RE: infinite depth to namespaces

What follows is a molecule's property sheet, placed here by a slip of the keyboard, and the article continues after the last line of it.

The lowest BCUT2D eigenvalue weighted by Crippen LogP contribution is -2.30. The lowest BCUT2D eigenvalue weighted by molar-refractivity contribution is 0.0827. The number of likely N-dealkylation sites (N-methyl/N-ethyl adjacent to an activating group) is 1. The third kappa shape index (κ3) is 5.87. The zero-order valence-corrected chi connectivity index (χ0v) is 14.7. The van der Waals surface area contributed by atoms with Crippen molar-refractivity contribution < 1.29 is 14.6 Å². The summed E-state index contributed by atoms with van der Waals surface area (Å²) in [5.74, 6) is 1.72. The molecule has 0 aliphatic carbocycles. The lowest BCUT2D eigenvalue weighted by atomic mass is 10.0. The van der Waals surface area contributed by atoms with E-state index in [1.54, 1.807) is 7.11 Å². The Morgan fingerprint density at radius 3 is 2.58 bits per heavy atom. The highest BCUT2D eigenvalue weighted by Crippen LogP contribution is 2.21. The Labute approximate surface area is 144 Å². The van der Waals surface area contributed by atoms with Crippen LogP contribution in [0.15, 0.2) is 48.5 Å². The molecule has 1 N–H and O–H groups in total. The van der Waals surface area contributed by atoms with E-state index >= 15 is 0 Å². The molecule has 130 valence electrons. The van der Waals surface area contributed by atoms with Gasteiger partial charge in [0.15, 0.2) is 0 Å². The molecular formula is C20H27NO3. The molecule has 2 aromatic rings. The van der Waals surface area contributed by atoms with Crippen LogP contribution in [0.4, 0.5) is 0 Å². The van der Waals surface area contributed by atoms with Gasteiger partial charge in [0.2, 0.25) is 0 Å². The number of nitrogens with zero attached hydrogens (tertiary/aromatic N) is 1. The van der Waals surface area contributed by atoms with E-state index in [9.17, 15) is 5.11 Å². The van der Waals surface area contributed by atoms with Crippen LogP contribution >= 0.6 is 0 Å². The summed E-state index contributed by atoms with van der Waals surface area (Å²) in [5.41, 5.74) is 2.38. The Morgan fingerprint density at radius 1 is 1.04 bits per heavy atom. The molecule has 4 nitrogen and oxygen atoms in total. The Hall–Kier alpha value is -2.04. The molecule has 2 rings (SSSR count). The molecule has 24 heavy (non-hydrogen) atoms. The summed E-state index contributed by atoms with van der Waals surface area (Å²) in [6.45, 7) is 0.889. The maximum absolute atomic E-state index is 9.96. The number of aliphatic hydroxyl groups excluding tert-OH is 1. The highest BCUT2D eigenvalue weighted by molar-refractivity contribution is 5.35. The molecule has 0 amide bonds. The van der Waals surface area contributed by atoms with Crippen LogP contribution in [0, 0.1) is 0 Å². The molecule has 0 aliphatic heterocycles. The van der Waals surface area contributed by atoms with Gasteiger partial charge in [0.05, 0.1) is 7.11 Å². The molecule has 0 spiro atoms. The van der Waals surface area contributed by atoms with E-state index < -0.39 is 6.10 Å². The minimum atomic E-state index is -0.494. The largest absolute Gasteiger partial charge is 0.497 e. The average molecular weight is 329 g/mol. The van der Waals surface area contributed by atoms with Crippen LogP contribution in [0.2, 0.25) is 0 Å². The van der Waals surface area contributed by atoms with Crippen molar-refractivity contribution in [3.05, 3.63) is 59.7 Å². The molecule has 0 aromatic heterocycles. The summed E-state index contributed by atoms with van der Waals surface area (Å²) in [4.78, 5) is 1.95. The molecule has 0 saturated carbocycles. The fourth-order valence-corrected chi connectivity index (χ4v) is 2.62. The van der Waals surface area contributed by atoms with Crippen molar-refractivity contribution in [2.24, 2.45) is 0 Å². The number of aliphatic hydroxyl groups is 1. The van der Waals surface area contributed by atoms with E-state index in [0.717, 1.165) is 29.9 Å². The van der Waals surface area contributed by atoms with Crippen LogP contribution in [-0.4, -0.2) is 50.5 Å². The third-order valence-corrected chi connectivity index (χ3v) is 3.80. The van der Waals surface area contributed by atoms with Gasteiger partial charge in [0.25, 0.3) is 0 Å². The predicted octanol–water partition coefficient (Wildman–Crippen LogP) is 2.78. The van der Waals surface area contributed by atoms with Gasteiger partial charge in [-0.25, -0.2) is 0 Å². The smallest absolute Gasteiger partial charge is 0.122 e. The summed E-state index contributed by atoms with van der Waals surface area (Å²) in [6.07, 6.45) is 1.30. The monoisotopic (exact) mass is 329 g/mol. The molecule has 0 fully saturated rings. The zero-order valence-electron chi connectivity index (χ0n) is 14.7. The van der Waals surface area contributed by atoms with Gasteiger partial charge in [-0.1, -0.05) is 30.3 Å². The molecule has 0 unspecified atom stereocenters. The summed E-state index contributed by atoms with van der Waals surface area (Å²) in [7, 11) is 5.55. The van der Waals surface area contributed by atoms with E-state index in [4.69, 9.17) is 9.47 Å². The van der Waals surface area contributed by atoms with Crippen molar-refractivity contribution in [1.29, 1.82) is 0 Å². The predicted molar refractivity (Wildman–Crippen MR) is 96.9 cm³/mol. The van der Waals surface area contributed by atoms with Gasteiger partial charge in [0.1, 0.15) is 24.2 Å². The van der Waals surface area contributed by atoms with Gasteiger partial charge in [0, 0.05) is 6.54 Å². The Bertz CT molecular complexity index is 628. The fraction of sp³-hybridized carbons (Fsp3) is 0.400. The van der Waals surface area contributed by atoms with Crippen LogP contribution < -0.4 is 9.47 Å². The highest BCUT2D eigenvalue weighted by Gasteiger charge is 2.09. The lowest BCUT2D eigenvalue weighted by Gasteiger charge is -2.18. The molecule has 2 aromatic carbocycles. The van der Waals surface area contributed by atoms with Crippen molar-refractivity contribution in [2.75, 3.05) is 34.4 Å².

Right. Which is why, if you're going to use local elements in a schema, you should make them unqualified, as that works best with existing software. See my response to Rick. This also shows that best practices need to evolve. While "put everything in a namespace" was reasonable best practice before the arrival of XSDL, the concretization of a notion of "local elements" (I hesitate to call it "formalization") - just as the Namespaces rec concretized the notion of "global attribute", which hadn't existed syntactically before, although people used them - can change what best practices can be. And best practices for local elements is unqualified. Matthew > -----Original Message----- > From: Simon St.Laurent [mailto:simonstl@s...] > Sent: Friday, August 31, 2001 11:22 AM > To: Fuchs, Matthew > Cc: xml-dev@l... > Subject: RE: infinite depth to namespaces > > > On 31 Aug 2001 10:40:14 -0700, Fuchs, Matthew wrote: > > Perhaps because there is often no single "best-practice" - > I think I'd > > expect you of all people to realize that. Often what is > most important is > > there be consistent practice - the principle of least > surprise, or something > > like that. Consistency is often more important than optimality. > > I think you must have a rather different understanding of "best > practices" from mine. My understand of "best practices" > isn't "optimal > way to do things" but rather "how best to avoid difficulties > within the > context of a given specification set". In that understanding, best > practice typically values consistency as much as (and frequently more > than) optimality. > > Common XML , for instance, is a best practices document focused on > consistency rather than making optimal use of XML 1.0's features. > > I had thought this usage of "best practices" was pretty ordinary in > computing (things like IETF Best Current Practice documents), > but maybe > it's rarer than I'd thought. > > I'd originally written: > > > Simple best-practice solutions are fairly easy to come up > with, but > > > seemingly just as easy to shoot down, suggesting that there > > > may never be > > > consensus on these issues. > >  - http://simonstl.com/articles/cxmlspec.txt > > Simon St.Laurent >
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